Last edited: Aug 13, 2004
  18. Aug 13, 2004 #17
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  19. Aug 14, 2004 #18


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    The LX200 has all the bells and whistles, and comes in at about $20,000 street price with basic necessities only. For that money, I would buy an RC optical tube assembly and a very simple but solid mount without all the electronics. In a school situation, where you have many students using the scope (many with no working familiarity with the night sky) the computerized point+go system might be a good idea - I don't know. But for anybody thinking of buying a personal 'scope, I would strongly advise you to get the best optics you can afford on the most solid mount you can afford, and learn to point the 'scope yourself. My old Astro-Physics' mount doesn't even have setting circles. Good charts and a decent finder will get you there. Eventually, when that Celestron/Meade, etc, computer dies, you will own a mediocre optical tube assembly on a manual-only mount. The standard fork mounts that come with those mass-produced scopes are adequate at best, and should be avoided, if you think you might want to add heavy accessories later (like a camera and off-axis guider). I've had my 6" APO and mount for over 15 years now, and I fully expect it to last my lifetime. It has seen heavy use, often in -20F temperatures and it is as solid as a rock. Keep it simple and sturdy and avoid the high-tech features - they are the weak spot in what seems to be an attractive package.
    Last edited by a moderator: May 1, 2017
  20. Aug 14, 2004 #19
    I have a computerized telescope and several non-computerized ones including a few that I built myself. The computerized one rarely gets used anymore. Charging the batteries is a hassle, slewing is slow if you know where to find the object manually and you first have to align it, which may or may not work, depending on the visibility of bright stars in your area to use as alignment stars.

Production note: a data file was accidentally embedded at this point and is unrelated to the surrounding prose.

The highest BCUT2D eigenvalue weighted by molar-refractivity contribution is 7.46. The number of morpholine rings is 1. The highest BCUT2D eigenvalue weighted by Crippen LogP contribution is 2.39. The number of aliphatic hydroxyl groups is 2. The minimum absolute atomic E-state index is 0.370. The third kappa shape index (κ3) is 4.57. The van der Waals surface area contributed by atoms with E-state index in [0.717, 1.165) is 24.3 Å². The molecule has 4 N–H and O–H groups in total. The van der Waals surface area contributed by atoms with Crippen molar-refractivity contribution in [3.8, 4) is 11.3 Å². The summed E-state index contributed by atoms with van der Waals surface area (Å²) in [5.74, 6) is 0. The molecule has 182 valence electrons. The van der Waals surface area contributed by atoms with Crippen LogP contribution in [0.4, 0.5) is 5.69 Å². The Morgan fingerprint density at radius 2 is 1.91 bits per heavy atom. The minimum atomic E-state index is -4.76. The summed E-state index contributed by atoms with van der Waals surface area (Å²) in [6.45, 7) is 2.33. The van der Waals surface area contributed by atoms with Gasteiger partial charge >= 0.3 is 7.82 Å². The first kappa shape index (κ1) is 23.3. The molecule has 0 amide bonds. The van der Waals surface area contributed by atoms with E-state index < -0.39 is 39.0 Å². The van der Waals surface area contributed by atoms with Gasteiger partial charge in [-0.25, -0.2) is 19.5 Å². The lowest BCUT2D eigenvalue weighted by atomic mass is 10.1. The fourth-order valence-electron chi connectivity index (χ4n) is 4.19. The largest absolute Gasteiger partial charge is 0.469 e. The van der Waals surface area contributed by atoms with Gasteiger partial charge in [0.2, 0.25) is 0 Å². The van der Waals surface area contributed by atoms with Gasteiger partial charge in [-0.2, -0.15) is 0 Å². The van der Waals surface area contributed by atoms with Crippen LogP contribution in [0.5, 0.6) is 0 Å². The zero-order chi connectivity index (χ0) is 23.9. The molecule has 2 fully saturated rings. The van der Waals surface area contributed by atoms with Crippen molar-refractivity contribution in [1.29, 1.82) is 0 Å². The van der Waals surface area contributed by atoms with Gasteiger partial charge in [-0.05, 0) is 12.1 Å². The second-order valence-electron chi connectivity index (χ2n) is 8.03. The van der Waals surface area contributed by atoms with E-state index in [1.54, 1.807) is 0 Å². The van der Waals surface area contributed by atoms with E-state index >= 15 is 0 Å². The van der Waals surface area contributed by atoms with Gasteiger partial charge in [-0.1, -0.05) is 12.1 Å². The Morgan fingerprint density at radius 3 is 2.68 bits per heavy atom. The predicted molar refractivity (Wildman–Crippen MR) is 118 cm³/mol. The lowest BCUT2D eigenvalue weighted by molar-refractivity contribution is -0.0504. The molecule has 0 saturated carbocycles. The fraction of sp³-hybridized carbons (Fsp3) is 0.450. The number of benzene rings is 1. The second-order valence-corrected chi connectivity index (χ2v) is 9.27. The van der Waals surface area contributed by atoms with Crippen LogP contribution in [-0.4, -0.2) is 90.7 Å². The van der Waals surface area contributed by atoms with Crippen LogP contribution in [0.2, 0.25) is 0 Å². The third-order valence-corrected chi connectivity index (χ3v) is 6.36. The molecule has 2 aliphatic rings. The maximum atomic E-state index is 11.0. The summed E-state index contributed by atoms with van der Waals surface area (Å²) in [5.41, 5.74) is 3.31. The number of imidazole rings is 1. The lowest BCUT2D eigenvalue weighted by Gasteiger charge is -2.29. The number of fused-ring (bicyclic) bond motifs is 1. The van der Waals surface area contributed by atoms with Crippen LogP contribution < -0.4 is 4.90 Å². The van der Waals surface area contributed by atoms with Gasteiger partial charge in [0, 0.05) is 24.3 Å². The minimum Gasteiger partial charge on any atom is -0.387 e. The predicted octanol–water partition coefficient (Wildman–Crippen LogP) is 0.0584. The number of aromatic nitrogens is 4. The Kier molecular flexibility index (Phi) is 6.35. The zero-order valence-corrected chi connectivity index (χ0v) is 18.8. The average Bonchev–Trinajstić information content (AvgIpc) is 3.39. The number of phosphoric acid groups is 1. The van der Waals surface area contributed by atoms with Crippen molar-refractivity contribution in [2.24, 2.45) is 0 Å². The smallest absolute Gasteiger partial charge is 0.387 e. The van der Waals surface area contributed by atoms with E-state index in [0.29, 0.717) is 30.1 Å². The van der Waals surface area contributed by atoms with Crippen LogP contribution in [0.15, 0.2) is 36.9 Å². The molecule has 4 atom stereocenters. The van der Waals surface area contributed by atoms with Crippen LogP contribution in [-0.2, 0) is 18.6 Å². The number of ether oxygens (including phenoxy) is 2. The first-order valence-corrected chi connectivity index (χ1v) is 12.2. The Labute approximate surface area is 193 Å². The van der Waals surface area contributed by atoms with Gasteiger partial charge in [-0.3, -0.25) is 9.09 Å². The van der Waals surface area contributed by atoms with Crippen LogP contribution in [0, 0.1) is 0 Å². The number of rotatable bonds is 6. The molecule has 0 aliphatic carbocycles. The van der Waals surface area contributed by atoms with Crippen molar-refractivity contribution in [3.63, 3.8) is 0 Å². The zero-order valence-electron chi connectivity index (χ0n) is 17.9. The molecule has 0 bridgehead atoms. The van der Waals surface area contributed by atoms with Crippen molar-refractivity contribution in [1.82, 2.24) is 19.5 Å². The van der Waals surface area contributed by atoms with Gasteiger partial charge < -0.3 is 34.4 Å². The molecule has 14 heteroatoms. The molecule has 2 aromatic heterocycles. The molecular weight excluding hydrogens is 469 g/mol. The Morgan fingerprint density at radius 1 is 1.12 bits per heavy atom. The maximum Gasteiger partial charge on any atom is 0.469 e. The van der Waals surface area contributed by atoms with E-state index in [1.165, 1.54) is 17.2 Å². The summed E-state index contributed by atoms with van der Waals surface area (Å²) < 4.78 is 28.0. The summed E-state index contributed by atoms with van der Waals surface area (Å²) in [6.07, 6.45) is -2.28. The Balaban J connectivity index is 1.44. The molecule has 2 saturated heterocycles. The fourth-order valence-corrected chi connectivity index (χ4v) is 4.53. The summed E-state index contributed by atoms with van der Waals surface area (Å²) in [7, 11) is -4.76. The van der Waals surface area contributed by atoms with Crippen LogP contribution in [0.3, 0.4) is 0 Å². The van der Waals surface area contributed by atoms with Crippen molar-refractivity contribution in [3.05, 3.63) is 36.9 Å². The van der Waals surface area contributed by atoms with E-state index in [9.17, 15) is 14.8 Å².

However, if you're hosting a star party and you are the only one who knows anything about telescopes, you can align the scope, set it on an object and it will track it until everyone can get an opportunity to see it (mine does not track well enough for photography, but does pretty good for observation). Otherwise, I have had to run from scope to scope adjusting the position, etc. Another nice thing is that this scope helped me get back into astronomy, by helping me to find some objects I may not have been able to put the time into locating.

    All in all, I would also recommend not getting a computerized model. A good solid mount, and good optics are what you should start with.
  21. Aug 14, 2004 #20
    Ritchey-Chretien's are nice....the astronomy org. i belong to is getting a $100k setup in a state park (mmmmmmmmmmmmm :) ) but RC's are more for imaging and research. Meade starts there SCT's at about $1,300 (no comp).....i think Celestron SCT's are find unless u get the Nexstar series, they are the devil (no setting circles....comp only) the link i had above in my last post was for a Meade 8" LX200 GPS-SMT for about $2,100..........if u use it in ur backyard just get an AC adapter or if ur at star parties there are cig-adapters for ur car and/or "power tanks" to power ur scope.

    and i like the 16" LX200 i use!!!!!!!!!!!!!! (yes i'd like a RC since i'm starting up a research program with the new SBIG camera :) )....turbo-1 is right about APO's they are some quality scopes.....images u get in them are razor sharp and they are buit rock solid....and they better be for the damn price!!!!!
    Last edited: Aug 14, 2004